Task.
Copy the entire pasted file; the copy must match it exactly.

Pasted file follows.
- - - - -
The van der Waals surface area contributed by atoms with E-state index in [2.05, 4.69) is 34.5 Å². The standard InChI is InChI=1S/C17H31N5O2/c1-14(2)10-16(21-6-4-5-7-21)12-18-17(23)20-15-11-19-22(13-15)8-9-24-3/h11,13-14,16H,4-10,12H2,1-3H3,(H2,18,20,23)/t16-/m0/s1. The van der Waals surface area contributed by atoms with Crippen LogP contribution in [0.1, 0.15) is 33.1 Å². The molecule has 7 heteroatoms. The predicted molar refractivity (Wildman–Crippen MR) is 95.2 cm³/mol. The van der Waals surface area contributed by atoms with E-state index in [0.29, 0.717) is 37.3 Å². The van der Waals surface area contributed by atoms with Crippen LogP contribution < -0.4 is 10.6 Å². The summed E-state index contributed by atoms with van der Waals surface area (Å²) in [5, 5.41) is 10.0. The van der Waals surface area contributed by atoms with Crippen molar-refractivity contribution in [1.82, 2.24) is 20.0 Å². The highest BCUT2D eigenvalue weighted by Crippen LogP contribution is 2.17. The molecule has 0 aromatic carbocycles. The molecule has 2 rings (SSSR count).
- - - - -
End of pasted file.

The van der Waals surface area contributed by atoms with E-state index in [2.05, 4.69) is 34.5 Å². The standard InChI is InChI=1S/C17H31N5O2/c1-14(2)10-16(21-6-4-5-7-21)12-18-17(23)20-15-11-19-22(13-15)8-9-24-3/h11,13-14,16H,4-10,12H2,1-3H3,(H2,18,20,23)/t16-/m0/s1. The van der Waals surface area contributed by atoms with Crippen LogP contribution in [0.1, 0.15) is 33.1 Å². The molecule has 7 heteroatoms. The predicted molar refractivity (Wildman–Crippen MR) is 95.2 cm³/mol. The van der Waals surface area contributed by atoms with E-state index in [0.29, 0.717) is 37.3 Å². The van der Waals surface area contributed by atoms with Crippen LogP contribution < -0.4 is 10.6 Å². The summed E-state index contributed by atoms with van der Waals surface area (Å²) in [5, 5.41) is 10.0. The van der Waals surface area contributed by atoms with Crippen molar-refractivity contribution in [1.82, 2.24) is 20.0 Å². The highest BCUT2D eigenvalue weighted by Crippen LogP contribution is 2.17. The molecule has 0 aromatic carbocycles. The molecule has 2 rings (SSSR count).